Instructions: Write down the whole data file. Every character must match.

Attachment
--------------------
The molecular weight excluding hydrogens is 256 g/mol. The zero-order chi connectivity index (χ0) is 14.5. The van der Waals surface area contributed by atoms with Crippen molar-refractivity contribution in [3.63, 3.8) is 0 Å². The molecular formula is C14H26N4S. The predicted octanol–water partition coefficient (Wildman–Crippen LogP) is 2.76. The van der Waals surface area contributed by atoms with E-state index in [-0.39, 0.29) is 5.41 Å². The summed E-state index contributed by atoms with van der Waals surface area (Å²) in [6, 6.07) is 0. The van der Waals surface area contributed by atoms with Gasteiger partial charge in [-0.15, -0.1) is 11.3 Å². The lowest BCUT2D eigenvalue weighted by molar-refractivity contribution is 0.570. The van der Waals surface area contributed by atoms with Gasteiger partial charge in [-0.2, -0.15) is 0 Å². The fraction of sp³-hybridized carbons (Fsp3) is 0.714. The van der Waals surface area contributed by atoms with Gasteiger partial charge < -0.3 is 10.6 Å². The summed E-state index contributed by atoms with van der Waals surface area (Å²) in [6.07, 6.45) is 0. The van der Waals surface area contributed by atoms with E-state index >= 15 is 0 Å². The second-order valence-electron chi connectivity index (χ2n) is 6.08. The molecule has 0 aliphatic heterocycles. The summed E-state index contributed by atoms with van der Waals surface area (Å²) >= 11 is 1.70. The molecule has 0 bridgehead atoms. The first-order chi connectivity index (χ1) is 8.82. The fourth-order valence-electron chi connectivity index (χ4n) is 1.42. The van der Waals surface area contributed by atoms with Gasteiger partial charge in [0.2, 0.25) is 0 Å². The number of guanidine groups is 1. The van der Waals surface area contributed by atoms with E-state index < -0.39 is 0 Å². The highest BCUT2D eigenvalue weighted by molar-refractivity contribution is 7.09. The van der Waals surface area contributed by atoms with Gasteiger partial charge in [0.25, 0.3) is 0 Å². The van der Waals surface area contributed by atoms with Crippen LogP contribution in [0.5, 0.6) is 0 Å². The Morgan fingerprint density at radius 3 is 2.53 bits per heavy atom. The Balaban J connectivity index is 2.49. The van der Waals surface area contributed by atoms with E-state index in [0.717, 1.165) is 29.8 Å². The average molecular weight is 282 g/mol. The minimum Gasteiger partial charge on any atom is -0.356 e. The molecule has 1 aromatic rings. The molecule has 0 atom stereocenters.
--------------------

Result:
The molecular weight excluding hydrogens is 256 g/mol. The zero-order chi connectivity index (χ0) is 14.5. The van der Waals surface area contributed by atoms with Crippen molar-refractivity contribution in [3.63, 3.8) is 0 Å². The molecular formula is C14H26N4S. The predicted octanol–water partition coefficient (Wildman–Crippen LogP) is 2.76. The van der Waals surface area contributed by atoms with E-state index in [-0.39, 0.29) is 5.41 Å². The summed E-state index contributed by atoms with van der Waals surface area (Å²) in [6, 6.07) is 0. The van der Waals surface area contributed by atoms with Gasteiger partial charge in [-0.15, -0.1) is 11.3 Å². The lowest BCUT2D eigenvalue weighted by molar-refractivity contribution is 0.570. The van der Waals surface area contributed by atoms with Gasteiger partial charge in [-0.2, -0.15) is 0 Å². The fraction of sp³-hybridized carbons (Fsp3) is 0.714. The van der Waals surface area contributed by atoms with Gasteiger partial charge < -0.3 is 10.6 Å². The summed E-state index contributed by atoms with van der Waals surface area (Å²) in [6.07, 6.45) is 0. The van der Waals surface area contributed by atoms with E-state index >= 15 is 0 Å². The second-order valence-electron chi connectivity index (χ2n) is 6.08. The molecule has 0 aliphatic heterocycles. The summed E-state index contributed by atoms with van der Waals surface area (Å²) >= 11 is 1.70. The molecule has 0 bridgehead atoms. The first-order chi connectivity index (χ1) is 8.82. The fourth-order valence-electron chi connectivity index (χ4n) is 1.42. The van der Waals surface area contributed by atoms with Gasteiger partial charge in [0.2, 0.25) is 0 Å². The number of guanidine groups is 1. The van der Waals surface area contributed by atoms with E-state index < -0.39 is 0 Å². The highest BCUT2D eigenvalue weighted by molar-refractivity contribution is 7.09. The van der Waals surface area contributed by atoms with Gasteiger partial charge in [0.25, 0.3) is 0 Å². The van der Waals surface area contributed by atoms with Crippen LogP contribution in [0.5, 0.6) is 0 Å². The Morgan fingerprint density at radius 3 is 2.53 bits per heavy atom. The Balaban J connectivity index is 2.49. The van der Waals surface area contributed by atoms with E-state index in [0.717, 1.165) is 29.8 Å². The average molecular weight is 282 g/mol. The minimum Gasteiger partial charge on any atom is -0.356 e. The molecule has 1 aromatic rings. The molecule has 0 atom stereocenters.